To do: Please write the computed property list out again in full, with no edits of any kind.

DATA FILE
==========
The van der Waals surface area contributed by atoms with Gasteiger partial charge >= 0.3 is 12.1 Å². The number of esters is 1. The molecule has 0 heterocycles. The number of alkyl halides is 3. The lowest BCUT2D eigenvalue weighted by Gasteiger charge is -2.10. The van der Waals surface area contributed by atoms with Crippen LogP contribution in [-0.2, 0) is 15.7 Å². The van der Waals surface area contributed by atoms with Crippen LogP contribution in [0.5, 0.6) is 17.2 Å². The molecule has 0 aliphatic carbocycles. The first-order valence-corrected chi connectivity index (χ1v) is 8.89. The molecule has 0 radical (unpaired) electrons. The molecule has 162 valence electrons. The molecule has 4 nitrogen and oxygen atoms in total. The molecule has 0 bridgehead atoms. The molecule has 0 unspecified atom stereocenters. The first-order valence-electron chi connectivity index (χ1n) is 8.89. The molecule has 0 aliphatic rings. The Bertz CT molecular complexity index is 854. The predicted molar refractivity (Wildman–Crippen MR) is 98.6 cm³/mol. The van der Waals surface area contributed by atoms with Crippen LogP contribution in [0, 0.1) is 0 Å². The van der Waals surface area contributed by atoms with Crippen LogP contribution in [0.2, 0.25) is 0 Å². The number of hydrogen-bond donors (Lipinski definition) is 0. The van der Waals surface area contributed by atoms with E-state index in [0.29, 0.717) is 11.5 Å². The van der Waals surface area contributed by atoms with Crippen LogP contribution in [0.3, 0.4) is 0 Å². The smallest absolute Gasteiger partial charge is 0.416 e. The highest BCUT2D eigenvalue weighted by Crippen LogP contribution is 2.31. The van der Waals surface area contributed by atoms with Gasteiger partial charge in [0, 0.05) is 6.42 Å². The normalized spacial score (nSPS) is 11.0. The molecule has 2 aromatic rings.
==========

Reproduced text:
The van der Waals surface area contributed by atoms with Gasteiger partial charge >= 0.3 is 12.1 Å². The number of esters is 1. The molecule has 0 heterocycles. The number of alkyl halides is 3. The lowest BCUT2D eigenvalue weighted by Gasteiger charge is -2.10. The van der Waals surface area contributed by atoms with Crippen LogP contribution in [-0.2, 0) is 15.7 Å². The van der Waals surface area contributed by atoms with Crippen LogP contribution in [0.5, 0.6) is 17.2 Å². The molecule has 0 aliphatic carbocycles. The first-order valence-corrected chi connectivity index (χ1v) is 8.89. The molecule has 0 radical (unpaired) electrons. The molecule has 162 valence electrons. The molecule has 4 nitrogen and oxygen atoms in total. The molecule has 0 bridgehead atoms. The molecule has 0 unspecified atom stereocenters. The first-order valence-electron chi connectivity index (χ1n) is 8.89. The molecule has 0 aliphatic rings. The Bertz CT molecular complexity index is 854. The predicted molar refractivity (Wildman–Crippen MR) is 98.6 cm³/mol. The van der Waals surface area contributed by atoms with Crippen LogP contribution in [0, 0.1) is 0 Å². The van der Waals surface area contributed by atoms with Crippen LogP contribution in [0.2, 0.25) is 0 Å². The number of hydrogen-bond donors (Lipinski definition) is 0. The van der Waals surface area contributed by atoms with E-state index in [0.29, 0.717) is 11.5 Å². The van der Waals surface area contributed by atoms with Crippen LogP contribution in [0.3, 0.4) is 0 Å². The smallest absolute Gasteiger partial charge is 0.416 e. The highest BCUT2D eigenvalue weighted by Crippen LogP contribution is 2.31. The van der Waals surface area contributed by atoms with Gasteiger partial charge in [0, 0.05) is 6.42 Å². The normalized spacial score (nSPS) is 11.0. The molecule has 2 aromatic rings.